• Population: 150,000

• Main industries: machinery, metalworking, construction, tourism

• Head of city administration: Valery Shuvalov

• First mentioned in 1177

• Interesting fact 1: A very rare artifact that survived the Soviet era is on display in the Epiphany Church. It is an ark containing 70 holy relics, including a part of the Holy Cross and some of the Blood of Christ.

• Interesting fact 2: There is a Russian saying: “tall as Kolomna’s milestone.” In Kolomna one can buy a miniature milestone as a souvenir. But the saying has nothing to do with the city. Milestones were started to be set to measure distance in the 17th century by the order of Tsar Alexei Mikhailovich. The tallest was set up along the road to his residence near village Kolomenskoye which is now part of Moscow. But the saying is mistakenly thought to originate in the city of Kolomna, and is still used to describe exceptionally tall and thin people.

• Sister cities: Maladzyechna, Belarus; Bauska, Latvia

• Helpful contacts: Dmitry Nikolayevich Redkin, deputy head of city administration +7 496-612-2081

Major Businesses

• Kolomensky Zavod (42 Partizanskaya Ulitsa, +7 496-613-8980, kolomnadiesel.com). A leading Russian producer of diesel and electric locomotives. Part of Transmashholding group.

• Tchurovsky Zement, Holcim group (1 Ulitsa Tsementnikov, +7 496-616-9016, holcim.ru). One of the biggest concrete production plants and the only producer of white concrete in the country. ?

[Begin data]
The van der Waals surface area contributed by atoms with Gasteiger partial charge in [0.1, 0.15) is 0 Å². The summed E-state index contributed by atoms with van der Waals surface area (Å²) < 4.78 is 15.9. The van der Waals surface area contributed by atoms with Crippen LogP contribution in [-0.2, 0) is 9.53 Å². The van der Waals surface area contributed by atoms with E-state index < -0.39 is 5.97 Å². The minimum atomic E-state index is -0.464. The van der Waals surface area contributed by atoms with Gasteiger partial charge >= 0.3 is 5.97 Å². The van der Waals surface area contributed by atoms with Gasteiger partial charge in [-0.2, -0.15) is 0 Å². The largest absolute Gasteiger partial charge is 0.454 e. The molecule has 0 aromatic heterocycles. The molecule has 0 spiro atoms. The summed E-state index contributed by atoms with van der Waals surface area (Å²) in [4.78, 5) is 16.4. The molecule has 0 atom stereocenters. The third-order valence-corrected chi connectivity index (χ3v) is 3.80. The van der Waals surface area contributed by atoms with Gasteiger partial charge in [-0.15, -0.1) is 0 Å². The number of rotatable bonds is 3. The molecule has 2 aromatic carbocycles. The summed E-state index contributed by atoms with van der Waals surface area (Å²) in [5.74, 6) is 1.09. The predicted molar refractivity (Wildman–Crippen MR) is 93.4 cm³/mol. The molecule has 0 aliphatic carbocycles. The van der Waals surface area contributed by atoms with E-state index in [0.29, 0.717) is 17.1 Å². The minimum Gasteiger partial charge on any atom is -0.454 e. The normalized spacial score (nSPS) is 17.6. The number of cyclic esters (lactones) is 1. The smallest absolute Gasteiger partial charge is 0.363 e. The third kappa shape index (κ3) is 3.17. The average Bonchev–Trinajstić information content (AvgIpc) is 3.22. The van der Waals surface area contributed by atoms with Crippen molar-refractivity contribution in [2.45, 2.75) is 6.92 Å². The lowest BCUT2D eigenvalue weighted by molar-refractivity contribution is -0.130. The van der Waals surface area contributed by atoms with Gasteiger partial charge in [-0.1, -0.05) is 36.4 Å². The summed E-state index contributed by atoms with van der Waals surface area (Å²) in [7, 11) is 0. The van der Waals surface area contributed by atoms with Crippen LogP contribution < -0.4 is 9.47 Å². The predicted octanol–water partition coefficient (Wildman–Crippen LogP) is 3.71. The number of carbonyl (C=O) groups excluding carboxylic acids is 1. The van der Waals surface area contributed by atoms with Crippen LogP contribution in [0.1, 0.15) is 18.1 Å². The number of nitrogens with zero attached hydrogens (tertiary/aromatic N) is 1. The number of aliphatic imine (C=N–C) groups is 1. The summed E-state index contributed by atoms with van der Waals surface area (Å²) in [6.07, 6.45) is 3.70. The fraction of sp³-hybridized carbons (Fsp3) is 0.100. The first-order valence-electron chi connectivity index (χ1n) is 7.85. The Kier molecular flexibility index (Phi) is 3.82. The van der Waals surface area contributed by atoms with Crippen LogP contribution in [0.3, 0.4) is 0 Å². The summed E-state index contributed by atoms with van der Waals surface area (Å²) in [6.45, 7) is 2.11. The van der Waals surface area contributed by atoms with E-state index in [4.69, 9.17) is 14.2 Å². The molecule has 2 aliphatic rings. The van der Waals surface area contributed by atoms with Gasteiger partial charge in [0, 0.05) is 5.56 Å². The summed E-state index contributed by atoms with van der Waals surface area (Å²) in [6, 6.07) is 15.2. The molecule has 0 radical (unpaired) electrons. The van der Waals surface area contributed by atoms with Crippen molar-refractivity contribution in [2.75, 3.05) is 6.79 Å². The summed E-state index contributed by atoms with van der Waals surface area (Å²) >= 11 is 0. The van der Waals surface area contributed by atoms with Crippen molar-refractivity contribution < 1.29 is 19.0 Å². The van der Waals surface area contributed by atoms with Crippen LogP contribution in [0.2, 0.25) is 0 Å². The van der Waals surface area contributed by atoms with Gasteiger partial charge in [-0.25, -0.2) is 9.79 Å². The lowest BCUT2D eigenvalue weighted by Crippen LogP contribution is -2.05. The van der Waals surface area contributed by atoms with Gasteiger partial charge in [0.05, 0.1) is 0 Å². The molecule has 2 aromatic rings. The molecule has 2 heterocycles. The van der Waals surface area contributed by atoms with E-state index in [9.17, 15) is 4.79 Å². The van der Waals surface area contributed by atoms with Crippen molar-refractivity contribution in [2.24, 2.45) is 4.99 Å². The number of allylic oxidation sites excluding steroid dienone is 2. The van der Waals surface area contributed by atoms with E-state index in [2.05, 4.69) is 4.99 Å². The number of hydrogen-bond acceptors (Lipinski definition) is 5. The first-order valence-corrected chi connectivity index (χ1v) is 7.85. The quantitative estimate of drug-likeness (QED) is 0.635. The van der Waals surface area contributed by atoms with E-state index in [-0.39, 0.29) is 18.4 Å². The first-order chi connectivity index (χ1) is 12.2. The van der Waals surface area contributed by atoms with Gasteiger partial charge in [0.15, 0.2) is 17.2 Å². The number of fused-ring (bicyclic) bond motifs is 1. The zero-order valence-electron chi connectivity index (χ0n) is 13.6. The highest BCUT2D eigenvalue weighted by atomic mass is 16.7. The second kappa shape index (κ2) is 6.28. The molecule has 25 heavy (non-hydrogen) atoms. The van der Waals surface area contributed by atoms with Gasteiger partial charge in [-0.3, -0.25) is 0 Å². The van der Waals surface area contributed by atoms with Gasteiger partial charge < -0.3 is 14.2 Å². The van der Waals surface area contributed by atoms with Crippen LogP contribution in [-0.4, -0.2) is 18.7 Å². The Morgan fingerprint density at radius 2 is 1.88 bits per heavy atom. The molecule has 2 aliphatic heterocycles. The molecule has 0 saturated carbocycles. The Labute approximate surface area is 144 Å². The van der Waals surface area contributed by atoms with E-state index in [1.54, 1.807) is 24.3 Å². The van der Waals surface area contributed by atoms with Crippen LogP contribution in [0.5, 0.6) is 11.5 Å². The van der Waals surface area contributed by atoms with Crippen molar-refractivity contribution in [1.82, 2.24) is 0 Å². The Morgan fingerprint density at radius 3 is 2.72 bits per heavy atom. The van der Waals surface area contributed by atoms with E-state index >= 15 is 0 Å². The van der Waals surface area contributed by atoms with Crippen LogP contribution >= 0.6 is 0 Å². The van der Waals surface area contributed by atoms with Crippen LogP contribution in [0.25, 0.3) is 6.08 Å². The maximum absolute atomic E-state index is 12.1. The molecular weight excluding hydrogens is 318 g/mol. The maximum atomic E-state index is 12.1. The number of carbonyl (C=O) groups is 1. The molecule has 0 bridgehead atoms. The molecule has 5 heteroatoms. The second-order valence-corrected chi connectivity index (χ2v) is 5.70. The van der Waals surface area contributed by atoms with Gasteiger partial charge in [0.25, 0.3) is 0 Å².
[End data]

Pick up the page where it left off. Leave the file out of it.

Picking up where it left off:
• Kanat (2 Kanatny Proezd, +7 496-612-5549, kanat-kolomna.ru/en/). A producer of twine, braided cords, and twisted and braided ropes of various diameters and nettings.

Peter Acidka / Flickr

Wooden houses with decorative architectural panels in Kolomna.

Mikhail Kostenevich,

Head of Kolomna branch of Vozrozhdeniye Bank

Q: How has the business climate changed over the last few years?

A: The business climate in Kolomna is favorable. The city changes, becomes more comfortable to work and live in. I think that here we have one of the best public transportation systems. It includes new buses and trams.

Several years ago one of the biggest sports facilities in Russia, a speed skating center, was built here. It has become a stimulus for city growth. Now major international sports events are held in Kolomna. They attract fans not only from Russia, but also from all over the world. At the same time the locals have an opportunity to skate all year long and to use the gym and the swimming pool, which are also available in the center.

Q: Do you feel support from the local administration?